Public Humanities Initiative

The Justice Forum: Paradigms for Justice: Beyond Punishment

Wednesday, December 3, 2014  6:30pm Jerome Greene Hall (Law School), Room 104


Image Copyright Metropolitan Museum of Art: "[Prison Work Crew (ca. 9 Members) Digging Trench and 1

Free and open to the public

First come, first seated


Heyman Center for the Humanities

The Center for Justice at Columbia University

Center for the Study of Law and Culture

There is a growing consensus across the country about the devastating consequences of mass incarceration and criminal justice policy. Increasingly, scholars, clinicians, educators, politicians and activists are examining the ways in which punishment is used in many facets of our society including schools, courts, jails and prisons. Many have found that the use of punishment as the core of the criminal justice system is more damaging than useful. There is also a focus on the disproportionate use of punitive polices and practices in Black communities and low-income communities of color. This “punishment paradigm” needs to be replaced and people are exploring alternative approaches to harm done, discipline and conflict. This roundtable brings together scholars, educators, clinicians, activists and community members to critically examine the utility of punishment in our society and discuss alternative approaches to justice, accountability and safety. Speakers discuss alternative frameworks and responses including restorative justice theory and practice in different contexts; as well as a public health approach to analyzing the causes and consequences of behavior that is currently criminalized, with a particular focus on violence.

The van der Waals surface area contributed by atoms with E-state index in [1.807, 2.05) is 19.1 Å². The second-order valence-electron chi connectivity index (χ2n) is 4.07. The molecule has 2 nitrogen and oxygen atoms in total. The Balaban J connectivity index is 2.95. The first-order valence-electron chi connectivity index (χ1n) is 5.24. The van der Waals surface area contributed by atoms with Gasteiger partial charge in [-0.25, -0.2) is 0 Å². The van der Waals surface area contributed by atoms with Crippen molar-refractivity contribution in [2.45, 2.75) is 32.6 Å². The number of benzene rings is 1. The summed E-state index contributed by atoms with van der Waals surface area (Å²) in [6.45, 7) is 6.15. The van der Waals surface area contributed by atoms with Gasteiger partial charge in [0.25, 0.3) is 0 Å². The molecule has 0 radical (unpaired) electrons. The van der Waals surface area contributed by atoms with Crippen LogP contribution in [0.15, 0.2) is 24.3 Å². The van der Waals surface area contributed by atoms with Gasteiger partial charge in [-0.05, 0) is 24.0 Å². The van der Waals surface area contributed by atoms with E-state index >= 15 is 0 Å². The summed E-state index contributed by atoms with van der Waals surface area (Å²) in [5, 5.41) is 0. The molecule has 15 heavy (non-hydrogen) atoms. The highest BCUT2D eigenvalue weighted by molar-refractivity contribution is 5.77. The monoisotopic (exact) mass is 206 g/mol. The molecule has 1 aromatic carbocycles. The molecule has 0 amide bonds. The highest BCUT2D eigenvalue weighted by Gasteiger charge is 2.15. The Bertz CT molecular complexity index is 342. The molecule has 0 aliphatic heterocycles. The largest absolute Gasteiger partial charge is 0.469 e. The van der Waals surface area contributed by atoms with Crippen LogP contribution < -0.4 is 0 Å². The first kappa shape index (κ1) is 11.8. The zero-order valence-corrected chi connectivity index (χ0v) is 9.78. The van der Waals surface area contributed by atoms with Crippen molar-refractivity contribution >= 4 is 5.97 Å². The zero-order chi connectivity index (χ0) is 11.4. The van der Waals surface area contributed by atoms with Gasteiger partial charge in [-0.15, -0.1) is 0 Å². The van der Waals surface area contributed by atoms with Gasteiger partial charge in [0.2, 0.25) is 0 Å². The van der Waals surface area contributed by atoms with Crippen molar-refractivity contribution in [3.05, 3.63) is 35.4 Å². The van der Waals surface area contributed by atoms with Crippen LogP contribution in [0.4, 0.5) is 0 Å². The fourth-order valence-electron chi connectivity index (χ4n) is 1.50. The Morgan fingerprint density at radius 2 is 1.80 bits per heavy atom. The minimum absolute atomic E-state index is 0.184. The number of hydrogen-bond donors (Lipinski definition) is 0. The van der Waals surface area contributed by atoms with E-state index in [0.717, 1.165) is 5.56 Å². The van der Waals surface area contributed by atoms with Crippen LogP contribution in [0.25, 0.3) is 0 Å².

About The Justice Forum

Issues of mass incarceration and justice are complex and cut across many systems, structures, cultures, and communities. As such, the efforts and dialogues around changing the current criminal justice system must also cross disciplines, structures, cultures, and communities. The Justice Forum provides a space for leading thinkers in justice work from a variety of disciplines and experiences to collectively examine some of the most critical justice issues today. The Forum seeks to create a space for cross pollination of ideas and perspectives and contribute towards the efforts to rethink our current policies and practices in criminal justice.

A video of this event is available at Livestream.

Visit the homepage for more information on Heyman Center Public Humanities Initiative programming.


  • Fania Davis

    Co-Founder and Executive Director

    Restorative Justice for Oakland Youth (RJOY)

  • Danielle Sered


    Common Justice at the Vera Institute of Justice

  • John Valverde

    Associate Executive Director for Program Operations

    Osborne Association

  • Michelle Fine

    Distinguished Professor

    The Graduate Center, City University of New York

  • James Gilligan

    Clinical Professor of Psychiatry

    New York University


By Semester